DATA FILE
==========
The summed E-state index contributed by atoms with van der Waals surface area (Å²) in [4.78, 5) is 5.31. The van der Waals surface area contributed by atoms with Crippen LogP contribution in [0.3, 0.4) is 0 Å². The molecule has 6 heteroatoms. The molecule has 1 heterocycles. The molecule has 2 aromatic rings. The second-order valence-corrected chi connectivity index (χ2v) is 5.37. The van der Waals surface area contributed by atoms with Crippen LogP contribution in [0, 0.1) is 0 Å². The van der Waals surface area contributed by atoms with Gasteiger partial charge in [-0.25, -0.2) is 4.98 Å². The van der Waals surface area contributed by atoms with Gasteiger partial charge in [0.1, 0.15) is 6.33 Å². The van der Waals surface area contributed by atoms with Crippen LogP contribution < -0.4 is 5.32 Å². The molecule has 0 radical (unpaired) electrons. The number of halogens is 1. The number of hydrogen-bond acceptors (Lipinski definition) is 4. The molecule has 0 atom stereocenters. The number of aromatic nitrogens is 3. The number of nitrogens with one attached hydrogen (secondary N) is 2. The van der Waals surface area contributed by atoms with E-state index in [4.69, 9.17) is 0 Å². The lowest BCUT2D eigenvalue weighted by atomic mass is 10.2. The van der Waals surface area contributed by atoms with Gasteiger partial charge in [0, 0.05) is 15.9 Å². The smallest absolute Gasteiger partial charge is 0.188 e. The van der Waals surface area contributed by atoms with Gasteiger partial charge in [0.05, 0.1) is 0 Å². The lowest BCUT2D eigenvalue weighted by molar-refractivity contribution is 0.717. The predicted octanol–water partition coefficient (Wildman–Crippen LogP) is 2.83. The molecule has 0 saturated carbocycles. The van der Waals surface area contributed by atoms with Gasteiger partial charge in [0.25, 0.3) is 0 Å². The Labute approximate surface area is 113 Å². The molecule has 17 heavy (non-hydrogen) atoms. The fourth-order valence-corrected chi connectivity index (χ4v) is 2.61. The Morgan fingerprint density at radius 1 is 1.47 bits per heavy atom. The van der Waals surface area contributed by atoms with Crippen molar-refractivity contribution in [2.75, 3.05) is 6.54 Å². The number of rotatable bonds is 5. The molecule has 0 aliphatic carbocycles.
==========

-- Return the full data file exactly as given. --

The summed E-state index contributed by atoms with van der Waals surface area (Å²) in [4.78, 5) is 5.31. The van der Waals surface area contributed by atoms with Crippen LogP contribution in [0.3, 0.4) is 0 Å². The molecule has 6 heteroatoms. The molecule has 1 heterocycles. The molecule has 2 aromatic rings. The second-order valence-corrected chi connectivity index (χ2v) is 5.37. The van der Waals surface area contributed by atoms with Crippen LogP contribution in [0, 0.1) is 0 Å². The van der Waals surface area contributed by atoms with Gasteiger partial charge in [-0.25, -0.2) is 4.98 Å². The van der Waals surface area contributed by atoms with Gasteiger partial charge in [0.1, 0.15) is 6.33 Å². The van der Waals surface area contributed by atoms with Crippen LogP contribution < -0.4 is 5.32 Å². The molecule has 0 radical (unpaired) electrons. The number of halogens is 1. The number of hydrogen-bond acceptors (Lipinski definition) is 4. The molecule has 0 atom stereocenters. The number of aromatic nitrogens is 3. The number of nitrogens with one attached hydrogen (secondary N) is 2. The van der Waals surface area contributed by atoms with E-state index in [4.69, 9.17) is 0 Å². The lowest BCUT2D eigenvalue weighted by atomic mass is 10.2. The van der Waals surface area contributed by atoms with Gasteiger partial charge in [0, 0.05) is 15.9 Å². The smallest absolute Gasteiger partial charge is 0.188 e. The van der Waals surface area contributed by atoms with Gasteiger partial charge in [0.05, 0.1) is 0 Å². The lowest BCUT2D eigenvalue weighted by molar-refractivity contribution is 0.717. The predicted octanol–water partition coefficient (Wildman–Crippen LogP) is 2.83. The molecule has 0 saturated carbocycles. The van der Waals surface area contributed by atoms with Gasteiger partial charge in [0.25, 0.3) is 0 Å². The Labute approximate surface area is 113 Å². The molecule has 17 heavy (non-hydrogen) atoms. The fourth-order valence-corrected chi connectivity index (χ4v) is 2.61. The Morgan fingerprint density at radius 1 is 1.47 bits per heavy atom. The van der Waals surface area contributed by atoms with Crippen molar-refractivity contribution in [2.75, 3.05) is 6.54 Å². The number of rotatable bonds is 5. The molecule has 0 aliphatic carbocycles.